(b. 1477, Castelfranco, d. 1510, Venezia)

The Three Philosophers

Oil on canvas, 124 x 145 cm
Kunsthistorisches Museum, Vienna

The Three Philosophers must be a work of the last couple of years of Giorgione's life, since a near-contemporary source says that it was begun by him and finished by Sebastiano del Piombo, a collaboration confirmed by stylistic analysis. The subject matter has long been a source of disagreement. In addition to interpret the painting as three philosophers (or three matematicians) it is also assumed that the painting represents the three Magi, the Holy Family being in the cave at the left.

Whatever the precise theme, one can find three ages of man, three distinct temperaments, and three different nations. There are important pentimenti, more easily accomplished in the oil medium that Giorgione favoured than with tempera. The present picture may have been cut down on all sides, judging from a later copy. If there was an element of collaboration, the invention and the figure types, their poses, and the relation of one to another are Giorgione's. Sebastiano's role must have been limited literally to finishing the work, that is, giving it the final surface and unifying the elements. In the Three Philosophers the figures are rather weightless, silent images, placed somewhat unspecifically in space, haphazardly related, as it were, to the landscape. For example, the youngest figure, seated toward the centre of the composition, is partly blocked out by the oriental with the deep red garment, and his head, in profile, is apparently unrelated to the twin tree trunks behind it. The natural and private world Giorgione has created envelops us with its mystery and poetry, with its antiscientific structure and even its rather unclassical choice of figural types and poses.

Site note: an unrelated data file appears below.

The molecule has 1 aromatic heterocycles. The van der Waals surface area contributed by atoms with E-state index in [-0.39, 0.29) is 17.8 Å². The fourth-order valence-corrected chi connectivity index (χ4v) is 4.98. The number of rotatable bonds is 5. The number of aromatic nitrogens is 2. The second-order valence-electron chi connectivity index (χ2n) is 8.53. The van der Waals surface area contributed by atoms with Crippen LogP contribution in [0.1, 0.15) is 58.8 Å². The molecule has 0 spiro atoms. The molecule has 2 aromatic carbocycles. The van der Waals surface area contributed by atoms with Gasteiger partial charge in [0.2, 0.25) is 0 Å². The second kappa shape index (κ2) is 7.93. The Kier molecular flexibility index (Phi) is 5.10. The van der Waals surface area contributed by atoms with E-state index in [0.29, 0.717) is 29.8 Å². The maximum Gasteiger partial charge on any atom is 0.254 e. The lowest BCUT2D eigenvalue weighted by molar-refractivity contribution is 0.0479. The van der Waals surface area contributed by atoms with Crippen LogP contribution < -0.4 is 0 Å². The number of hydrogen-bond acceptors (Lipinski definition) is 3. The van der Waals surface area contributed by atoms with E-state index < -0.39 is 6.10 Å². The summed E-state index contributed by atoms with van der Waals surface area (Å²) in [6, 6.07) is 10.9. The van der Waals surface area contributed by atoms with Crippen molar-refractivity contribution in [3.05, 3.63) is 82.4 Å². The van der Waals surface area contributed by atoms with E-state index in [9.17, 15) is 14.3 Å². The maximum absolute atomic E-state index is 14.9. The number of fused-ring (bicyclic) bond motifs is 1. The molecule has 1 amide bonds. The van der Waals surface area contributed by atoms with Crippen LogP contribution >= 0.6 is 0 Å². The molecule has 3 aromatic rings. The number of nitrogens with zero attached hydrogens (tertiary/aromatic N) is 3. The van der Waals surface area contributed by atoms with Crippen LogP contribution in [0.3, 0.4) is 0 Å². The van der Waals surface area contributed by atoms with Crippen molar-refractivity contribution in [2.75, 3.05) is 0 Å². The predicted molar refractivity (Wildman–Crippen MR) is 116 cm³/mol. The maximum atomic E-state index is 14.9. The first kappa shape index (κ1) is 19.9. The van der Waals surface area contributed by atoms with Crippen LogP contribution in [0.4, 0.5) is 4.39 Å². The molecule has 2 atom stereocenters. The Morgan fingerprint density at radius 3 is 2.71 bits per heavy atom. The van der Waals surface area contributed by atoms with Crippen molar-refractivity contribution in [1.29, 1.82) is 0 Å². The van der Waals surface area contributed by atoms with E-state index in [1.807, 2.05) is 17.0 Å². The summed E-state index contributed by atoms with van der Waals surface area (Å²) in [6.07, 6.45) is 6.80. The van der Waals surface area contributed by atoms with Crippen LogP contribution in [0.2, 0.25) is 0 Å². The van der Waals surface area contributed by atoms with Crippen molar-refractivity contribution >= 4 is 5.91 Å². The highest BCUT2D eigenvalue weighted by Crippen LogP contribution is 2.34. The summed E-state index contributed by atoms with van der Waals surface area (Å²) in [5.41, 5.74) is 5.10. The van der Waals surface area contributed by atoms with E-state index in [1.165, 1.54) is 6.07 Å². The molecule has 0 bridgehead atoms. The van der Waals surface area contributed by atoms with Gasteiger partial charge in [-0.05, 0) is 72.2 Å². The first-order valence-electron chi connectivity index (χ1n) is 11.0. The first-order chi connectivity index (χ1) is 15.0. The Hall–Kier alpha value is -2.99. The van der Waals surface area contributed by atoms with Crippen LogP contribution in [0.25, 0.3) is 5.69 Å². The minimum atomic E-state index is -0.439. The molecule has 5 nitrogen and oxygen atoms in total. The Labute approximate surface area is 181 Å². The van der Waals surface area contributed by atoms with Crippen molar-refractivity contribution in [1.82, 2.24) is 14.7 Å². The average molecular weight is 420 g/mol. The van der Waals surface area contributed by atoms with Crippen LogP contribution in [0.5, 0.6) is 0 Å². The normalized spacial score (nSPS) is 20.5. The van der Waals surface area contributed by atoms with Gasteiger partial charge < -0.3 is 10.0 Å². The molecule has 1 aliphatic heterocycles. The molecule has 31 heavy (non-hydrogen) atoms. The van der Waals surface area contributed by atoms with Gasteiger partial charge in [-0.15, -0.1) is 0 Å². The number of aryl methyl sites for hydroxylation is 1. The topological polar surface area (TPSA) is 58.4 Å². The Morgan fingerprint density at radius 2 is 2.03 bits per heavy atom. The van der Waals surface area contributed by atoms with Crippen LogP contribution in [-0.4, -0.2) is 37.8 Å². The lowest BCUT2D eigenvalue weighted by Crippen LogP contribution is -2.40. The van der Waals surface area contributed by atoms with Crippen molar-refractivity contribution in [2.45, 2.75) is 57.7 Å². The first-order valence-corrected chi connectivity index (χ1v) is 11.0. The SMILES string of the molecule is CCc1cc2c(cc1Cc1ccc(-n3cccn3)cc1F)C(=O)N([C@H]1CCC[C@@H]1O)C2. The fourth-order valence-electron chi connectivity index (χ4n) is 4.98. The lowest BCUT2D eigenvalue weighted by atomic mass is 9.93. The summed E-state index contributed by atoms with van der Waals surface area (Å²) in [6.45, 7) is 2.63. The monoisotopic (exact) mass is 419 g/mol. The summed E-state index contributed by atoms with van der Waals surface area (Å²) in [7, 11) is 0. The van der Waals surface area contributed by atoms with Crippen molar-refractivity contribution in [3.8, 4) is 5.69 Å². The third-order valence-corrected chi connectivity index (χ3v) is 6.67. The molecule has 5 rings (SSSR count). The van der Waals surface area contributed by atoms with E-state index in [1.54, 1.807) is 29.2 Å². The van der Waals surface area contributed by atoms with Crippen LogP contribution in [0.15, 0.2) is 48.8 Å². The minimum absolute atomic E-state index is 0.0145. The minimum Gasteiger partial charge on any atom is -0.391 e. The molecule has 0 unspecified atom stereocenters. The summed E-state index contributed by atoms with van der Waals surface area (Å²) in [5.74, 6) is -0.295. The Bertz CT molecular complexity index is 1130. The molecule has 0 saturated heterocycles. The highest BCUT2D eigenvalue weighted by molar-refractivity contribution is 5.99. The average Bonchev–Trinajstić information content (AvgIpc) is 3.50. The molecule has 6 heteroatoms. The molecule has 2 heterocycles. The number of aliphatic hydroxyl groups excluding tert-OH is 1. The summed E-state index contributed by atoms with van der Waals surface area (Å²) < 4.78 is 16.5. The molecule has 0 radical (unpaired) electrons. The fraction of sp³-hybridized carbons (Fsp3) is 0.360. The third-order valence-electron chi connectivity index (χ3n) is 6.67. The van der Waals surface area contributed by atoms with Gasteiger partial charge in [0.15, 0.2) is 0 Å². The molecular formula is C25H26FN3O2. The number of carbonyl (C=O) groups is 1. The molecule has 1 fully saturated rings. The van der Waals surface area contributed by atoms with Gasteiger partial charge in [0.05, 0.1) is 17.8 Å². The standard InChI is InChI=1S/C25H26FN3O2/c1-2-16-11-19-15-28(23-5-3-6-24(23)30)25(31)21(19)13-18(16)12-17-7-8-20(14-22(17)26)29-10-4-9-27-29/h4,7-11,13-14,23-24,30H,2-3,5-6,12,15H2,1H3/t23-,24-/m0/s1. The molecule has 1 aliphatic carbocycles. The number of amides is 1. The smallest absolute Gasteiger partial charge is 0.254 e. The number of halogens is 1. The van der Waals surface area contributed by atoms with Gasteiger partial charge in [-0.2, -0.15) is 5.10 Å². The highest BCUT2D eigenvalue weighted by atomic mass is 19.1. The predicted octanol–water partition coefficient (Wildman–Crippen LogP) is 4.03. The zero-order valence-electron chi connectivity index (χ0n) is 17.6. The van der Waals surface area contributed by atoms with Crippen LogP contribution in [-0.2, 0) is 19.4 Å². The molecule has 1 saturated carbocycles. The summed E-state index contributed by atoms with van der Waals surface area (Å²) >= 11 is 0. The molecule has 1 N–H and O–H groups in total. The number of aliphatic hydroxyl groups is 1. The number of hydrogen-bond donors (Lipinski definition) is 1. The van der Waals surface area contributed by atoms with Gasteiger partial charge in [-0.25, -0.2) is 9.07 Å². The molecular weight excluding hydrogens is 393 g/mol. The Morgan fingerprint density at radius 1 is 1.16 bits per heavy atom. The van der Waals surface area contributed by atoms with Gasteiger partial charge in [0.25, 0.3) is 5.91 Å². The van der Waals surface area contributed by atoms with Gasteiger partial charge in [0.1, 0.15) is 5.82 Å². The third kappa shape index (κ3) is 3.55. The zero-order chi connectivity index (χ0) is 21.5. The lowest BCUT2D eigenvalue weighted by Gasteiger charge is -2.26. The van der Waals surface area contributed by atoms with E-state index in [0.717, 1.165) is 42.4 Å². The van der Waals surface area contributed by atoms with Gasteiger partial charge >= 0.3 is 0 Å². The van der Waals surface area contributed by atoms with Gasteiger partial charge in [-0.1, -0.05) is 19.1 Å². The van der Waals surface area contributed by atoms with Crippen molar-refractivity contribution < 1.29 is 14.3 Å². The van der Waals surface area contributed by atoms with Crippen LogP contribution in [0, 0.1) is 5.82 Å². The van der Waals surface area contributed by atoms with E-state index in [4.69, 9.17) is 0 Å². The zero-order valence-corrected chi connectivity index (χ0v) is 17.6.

The painting belonged to the collection of Archduke Leopold Wilhelm in Brussels, as shown by the painting of David Teniers (now in the Prado, Madrid). Teniers also painted a strongly modified copy of this painting (now in the National Gallery of Ireland, Dublin).